A UK inquest into the death of 68-year-old British national, Martin Ellis, who died from electrocution at the John Compton Dam in Roseau last August, was held on Thursday 13th February at Camden Coroner’s Court in London. Ellis was electrocuted when he touched a pipe fixed to the dam wall at body height. The coroner’s court came to the conclusion that the death of Martin Ellis at the John Compton Dam could have been prevented with signs warning the public not to enter.
WASCO, the day after Martin’s death, released a statement which read, “A UK National Mr Martin Ellis and his three young sons were unfortunately able to access a restricted area of the Dam without first obtaining permission from the authorities to enter the compound. Access to that hilltop area is blocked with a secured metal chain across the roadway. Mr Ellis reportedly collapsed in this restricted area of the Dam.”
This statement by WASCO was adamantly refuted by the Ellis family who claimed that Martin’s death was a result of “corporate negligence” on the part of WASCO. Amy Silverston, the wife of Martin Ellis, said that Martin and his sons, upon their arrival at the dam, were directed by WASCO workers to the path that would lead them to the top of the dam. She maintained that there was no indication that Martin and his sons were accessing a restricted area as there were no guards in the security booth at the time. According to reports from her sons, she said there were no visible signs that her husband and the boys were forbidden from accessing this area.
Mary Hassell, the senior coroner for inner North London, stated, “There’s absolutely no doubt in my mind that if there had been appropriate signage warning the public not to visit the dam then Martin Ellis and his family would not have visited the dam. Instead there was one sign covered in foliage, there was a knee-high chain and there were construction workers who gave directions.”
Hassell also intimated that WASCO had not provided the inquest with the electrical inspector’s report as to why the pipe was live. She said that she would make a “prevention of future deaths report” to the Saint Lucia High Commissioner in London.
Speaking to The Voice Newspaper, Amy said she has not even received an apology from WASCO in relation to her husband’s death. Phil Peart, the insurance investigator, said that Edmund Regis, General Manager of WASCO, had not been cooperative with the investigation. Amy said the police report on the incident was supposed to have been completed and submitted in mid-December of 2019, but was delayed due to WASCO’s failure to supply information requested by police. “WASCO’s behaviour is a continuation of the evasiveness experienced by the investigator appointed by our travel insurer who visited the island a few days after Martin’s death to ascertain the facts leading to his death,” the wife of now deceased Martin said.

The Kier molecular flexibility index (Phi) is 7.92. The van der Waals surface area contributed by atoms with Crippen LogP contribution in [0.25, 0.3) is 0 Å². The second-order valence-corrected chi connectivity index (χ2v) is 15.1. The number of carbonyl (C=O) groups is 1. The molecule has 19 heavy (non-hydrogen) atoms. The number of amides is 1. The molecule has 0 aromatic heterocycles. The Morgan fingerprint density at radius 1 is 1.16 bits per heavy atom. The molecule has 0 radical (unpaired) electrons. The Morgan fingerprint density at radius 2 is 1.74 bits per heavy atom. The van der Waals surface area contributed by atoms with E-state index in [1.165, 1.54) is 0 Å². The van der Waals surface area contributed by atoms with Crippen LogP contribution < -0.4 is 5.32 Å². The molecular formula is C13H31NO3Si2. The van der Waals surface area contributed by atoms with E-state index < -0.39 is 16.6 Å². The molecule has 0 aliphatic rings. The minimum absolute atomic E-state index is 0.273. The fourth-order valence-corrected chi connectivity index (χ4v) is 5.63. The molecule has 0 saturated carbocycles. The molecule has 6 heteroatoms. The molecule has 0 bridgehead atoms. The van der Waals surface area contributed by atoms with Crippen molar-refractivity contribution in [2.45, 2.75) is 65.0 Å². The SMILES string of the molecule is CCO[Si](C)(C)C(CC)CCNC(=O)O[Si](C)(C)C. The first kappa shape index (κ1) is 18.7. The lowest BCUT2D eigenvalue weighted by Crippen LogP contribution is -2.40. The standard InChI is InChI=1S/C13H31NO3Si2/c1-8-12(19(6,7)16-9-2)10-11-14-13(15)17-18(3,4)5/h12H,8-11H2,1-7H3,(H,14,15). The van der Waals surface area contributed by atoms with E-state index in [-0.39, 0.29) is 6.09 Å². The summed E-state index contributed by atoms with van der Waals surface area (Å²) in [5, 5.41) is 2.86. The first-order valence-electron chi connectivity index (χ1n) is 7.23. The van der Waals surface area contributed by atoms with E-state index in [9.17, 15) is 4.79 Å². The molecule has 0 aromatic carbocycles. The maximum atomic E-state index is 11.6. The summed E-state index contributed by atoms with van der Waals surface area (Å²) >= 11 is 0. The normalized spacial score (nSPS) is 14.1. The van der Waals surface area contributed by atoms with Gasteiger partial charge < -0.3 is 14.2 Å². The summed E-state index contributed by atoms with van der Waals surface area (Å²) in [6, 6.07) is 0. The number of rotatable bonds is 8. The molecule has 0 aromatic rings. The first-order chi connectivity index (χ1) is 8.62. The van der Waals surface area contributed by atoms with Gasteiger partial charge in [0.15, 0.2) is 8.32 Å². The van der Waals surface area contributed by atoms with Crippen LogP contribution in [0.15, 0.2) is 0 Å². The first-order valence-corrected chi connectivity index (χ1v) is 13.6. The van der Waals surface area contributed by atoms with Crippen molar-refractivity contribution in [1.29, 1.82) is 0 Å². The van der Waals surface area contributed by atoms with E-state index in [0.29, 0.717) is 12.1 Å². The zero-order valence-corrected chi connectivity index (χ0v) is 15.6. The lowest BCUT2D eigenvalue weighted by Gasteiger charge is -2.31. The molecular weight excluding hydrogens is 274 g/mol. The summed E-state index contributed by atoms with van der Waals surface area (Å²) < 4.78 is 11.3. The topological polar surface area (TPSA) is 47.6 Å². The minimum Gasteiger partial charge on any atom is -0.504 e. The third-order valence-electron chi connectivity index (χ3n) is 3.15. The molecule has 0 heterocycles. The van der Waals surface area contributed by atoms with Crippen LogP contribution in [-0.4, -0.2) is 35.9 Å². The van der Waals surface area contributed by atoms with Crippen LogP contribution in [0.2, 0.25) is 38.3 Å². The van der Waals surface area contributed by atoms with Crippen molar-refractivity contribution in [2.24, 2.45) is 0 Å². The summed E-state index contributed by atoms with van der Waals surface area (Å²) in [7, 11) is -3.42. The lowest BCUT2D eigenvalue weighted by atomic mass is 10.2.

Prior to the inquest Amy informed The Voice that WASCO was a party of interest to the coroner and needed to send a representative to give an explanation on the circumstances leading to her husband’s death. She further stated, “If WASCO is not represented at the London inquest it will give the impression of total irresponsibility.” She added that the police report will recommend an inquest to be held in Saint Lucia, which will look to the findings of the UK inquest for direction. Representing the Ellis family in this matter is Renee St Rose.
“Furthermore,” Amy went on, “The coroner will only have the evidence of WASCO’s culpability supplied by the insurance investigator and information about how I and others have attempted to contact WASCO both directly and via channels such as the Saint Lucia High Commission in London, but received no reply.”